Knowledge, Attitude And Practice Of Pharmacovigilance Among Health Care Professionals At Kenyatta National Hospital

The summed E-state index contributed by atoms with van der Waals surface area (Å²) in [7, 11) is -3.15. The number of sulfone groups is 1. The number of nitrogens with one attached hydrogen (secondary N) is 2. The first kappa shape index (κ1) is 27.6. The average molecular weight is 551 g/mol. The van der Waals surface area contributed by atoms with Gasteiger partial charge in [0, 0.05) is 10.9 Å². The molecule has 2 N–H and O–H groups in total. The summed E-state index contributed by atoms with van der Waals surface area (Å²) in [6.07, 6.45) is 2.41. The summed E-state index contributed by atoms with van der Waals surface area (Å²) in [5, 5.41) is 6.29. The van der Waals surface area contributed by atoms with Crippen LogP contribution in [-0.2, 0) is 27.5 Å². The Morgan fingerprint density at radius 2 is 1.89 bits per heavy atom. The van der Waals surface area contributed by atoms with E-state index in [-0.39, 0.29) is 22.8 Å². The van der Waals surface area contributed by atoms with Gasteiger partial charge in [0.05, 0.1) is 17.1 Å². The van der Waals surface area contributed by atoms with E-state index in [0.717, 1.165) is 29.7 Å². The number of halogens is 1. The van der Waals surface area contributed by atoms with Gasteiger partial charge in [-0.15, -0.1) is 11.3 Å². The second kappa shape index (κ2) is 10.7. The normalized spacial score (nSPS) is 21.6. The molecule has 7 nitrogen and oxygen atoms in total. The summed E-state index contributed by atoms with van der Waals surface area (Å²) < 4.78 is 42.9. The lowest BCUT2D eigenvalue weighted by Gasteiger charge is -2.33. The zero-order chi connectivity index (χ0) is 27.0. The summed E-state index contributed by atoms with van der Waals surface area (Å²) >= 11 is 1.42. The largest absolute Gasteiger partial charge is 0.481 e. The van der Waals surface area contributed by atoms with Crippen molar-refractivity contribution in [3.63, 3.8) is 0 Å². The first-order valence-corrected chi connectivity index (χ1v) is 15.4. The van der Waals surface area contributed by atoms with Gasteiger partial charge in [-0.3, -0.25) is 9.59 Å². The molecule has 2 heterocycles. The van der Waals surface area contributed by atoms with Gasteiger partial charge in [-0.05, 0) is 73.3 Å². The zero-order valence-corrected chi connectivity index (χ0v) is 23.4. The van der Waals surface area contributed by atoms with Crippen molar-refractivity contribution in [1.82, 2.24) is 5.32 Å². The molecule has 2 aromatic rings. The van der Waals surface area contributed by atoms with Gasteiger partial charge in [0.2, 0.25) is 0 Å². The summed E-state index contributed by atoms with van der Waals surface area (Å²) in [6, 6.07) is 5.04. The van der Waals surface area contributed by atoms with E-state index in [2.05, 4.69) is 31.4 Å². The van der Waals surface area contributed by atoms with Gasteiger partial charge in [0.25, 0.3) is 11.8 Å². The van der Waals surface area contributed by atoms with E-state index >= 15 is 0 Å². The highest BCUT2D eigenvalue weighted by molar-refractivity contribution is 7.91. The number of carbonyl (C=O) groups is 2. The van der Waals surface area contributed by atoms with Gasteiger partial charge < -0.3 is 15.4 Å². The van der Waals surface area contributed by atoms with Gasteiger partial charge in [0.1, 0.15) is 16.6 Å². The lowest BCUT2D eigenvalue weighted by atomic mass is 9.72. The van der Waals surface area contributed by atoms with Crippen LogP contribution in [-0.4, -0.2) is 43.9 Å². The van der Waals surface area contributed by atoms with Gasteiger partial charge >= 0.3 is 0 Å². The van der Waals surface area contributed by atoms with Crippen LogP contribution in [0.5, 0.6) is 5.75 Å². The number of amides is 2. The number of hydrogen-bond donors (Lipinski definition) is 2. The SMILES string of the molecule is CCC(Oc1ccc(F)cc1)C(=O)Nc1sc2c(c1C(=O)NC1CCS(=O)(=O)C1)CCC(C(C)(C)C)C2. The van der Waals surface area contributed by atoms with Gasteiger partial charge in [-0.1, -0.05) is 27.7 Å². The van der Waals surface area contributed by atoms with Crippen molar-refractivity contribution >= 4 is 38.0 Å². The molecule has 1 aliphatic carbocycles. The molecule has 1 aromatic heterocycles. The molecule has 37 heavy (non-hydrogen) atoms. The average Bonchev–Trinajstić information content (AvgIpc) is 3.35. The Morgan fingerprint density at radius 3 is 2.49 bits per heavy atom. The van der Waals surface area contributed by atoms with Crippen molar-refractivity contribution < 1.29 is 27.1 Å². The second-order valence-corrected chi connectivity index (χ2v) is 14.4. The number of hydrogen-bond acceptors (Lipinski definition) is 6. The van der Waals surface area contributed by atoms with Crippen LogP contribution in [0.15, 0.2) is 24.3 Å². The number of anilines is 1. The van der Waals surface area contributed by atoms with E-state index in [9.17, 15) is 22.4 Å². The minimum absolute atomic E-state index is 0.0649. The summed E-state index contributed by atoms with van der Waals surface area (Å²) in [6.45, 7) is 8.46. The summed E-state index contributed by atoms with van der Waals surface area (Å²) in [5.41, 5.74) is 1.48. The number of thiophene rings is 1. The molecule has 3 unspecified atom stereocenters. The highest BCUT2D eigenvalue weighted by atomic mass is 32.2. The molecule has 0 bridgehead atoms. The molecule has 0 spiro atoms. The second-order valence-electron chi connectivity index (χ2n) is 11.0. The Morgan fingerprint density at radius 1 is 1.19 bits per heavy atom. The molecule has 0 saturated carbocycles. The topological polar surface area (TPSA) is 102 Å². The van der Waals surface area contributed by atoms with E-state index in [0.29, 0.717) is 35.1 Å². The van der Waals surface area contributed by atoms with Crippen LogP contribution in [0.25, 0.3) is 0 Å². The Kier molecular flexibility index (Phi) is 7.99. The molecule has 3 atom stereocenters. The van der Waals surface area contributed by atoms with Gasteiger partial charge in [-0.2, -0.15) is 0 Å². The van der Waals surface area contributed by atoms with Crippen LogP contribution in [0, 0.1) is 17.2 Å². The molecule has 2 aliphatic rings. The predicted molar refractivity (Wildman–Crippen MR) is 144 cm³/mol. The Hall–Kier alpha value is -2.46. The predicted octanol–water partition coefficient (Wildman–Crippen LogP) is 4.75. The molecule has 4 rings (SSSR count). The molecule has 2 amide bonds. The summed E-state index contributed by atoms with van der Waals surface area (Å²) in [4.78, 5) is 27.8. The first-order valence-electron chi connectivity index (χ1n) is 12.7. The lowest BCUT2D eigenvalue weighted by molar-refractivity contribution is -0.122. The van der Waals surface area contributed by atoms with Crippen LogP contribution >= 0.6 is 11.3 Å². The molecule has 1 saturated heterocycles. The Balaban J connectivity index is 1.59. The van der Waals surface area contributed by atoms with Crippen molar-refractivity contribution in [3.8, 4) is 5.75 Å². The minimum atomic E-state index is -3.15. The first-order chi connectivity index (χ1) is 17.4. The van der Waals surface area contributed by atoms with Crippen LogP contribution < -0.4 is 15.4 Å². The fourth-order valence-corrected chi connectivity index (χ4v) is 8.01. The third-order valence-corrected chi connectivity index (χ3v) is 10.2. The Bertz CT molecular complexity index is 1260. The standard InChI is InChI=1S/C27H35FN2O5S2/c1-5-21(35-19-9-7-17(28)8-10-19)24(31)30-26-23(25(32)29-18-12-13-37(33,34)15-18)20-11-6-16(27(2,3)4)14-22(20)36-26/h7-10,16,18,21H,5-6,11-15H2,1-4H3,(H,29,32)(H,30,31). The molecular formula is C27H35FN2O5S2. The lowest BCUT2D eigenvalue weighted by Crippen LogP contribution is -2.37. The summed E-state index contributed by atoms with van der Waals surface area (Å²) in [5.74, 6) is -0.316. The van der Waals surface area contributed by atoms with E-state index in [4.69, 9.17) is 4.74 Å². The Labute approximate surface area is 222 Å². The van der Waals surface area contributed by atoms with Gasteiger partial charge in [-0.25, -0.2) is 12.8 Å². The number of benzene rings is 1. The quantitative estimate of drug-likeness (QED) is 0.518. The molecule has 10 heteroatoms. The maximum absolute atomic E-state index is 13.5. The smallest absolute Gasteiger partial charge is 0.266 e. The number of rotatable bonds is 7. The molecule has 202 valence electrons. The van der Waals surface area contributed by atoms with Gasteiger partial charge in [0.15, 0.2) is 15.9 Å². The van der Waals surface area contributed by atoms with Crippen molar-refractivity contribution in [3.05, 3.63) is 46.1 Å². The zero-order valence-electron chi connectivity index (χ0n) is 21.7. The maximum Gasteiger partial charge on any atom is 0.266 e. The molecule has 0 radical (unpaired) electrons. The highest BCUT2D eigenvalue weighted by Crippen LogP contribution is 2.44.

Since its inception in 2004, the Pharmacovigilance Department of the Pharmacy and Poisons Board (PPB) in Kenya has been leading efforts to ensure that medicines in circulation are safe to consumers. However, the Department has faced major challenges, among them under-reporting of adverse drug events (ADRs) by healthcare workers and staff shortages, which have severely limited its ability to conduct its duties. It is important that health care workers are aware that reporting ADRs and medication errors can significantly promote patient safety. Aim: The study aimed to examine the knowledge, attitudes and practices of healthcare workers on pharmacovigilance at Kenyatta National Hospital, and to identify barriers to effective implementation of pharmacovigilance. Methodology: The study was conducted in 2 parts. The first part involved an analysis of adverse drug reactions reports collected at the Kenyatta National Hospital since 2012 to date. All official yellow suspected adverse reaction reporting forms were collected and analysed using Stata version 10.to explore the hospitals’ reporting trends and elicit the patterns emerging from them. The second component involved a qualitative baseline survey of healthcare workers that assessed, in turn, the knowledge, attitude and practice of pharmacovigilance. This entailed conducting structured in-depth interviews with healthcare workers (clinicians, pharmacists and nurses) at Kenyatta National Hospital in Nairobi. Deductive thematic analysis was used to establish, categorize and describe themes and patterns emerging from the qualitative data. Written informed consent was sought from every respondent before the interview. Approval to conduct the study was sought from The University of Nairobi/Kenyatta National Hospital Ethics and Research Committee and The Kenyatta National Hospital.
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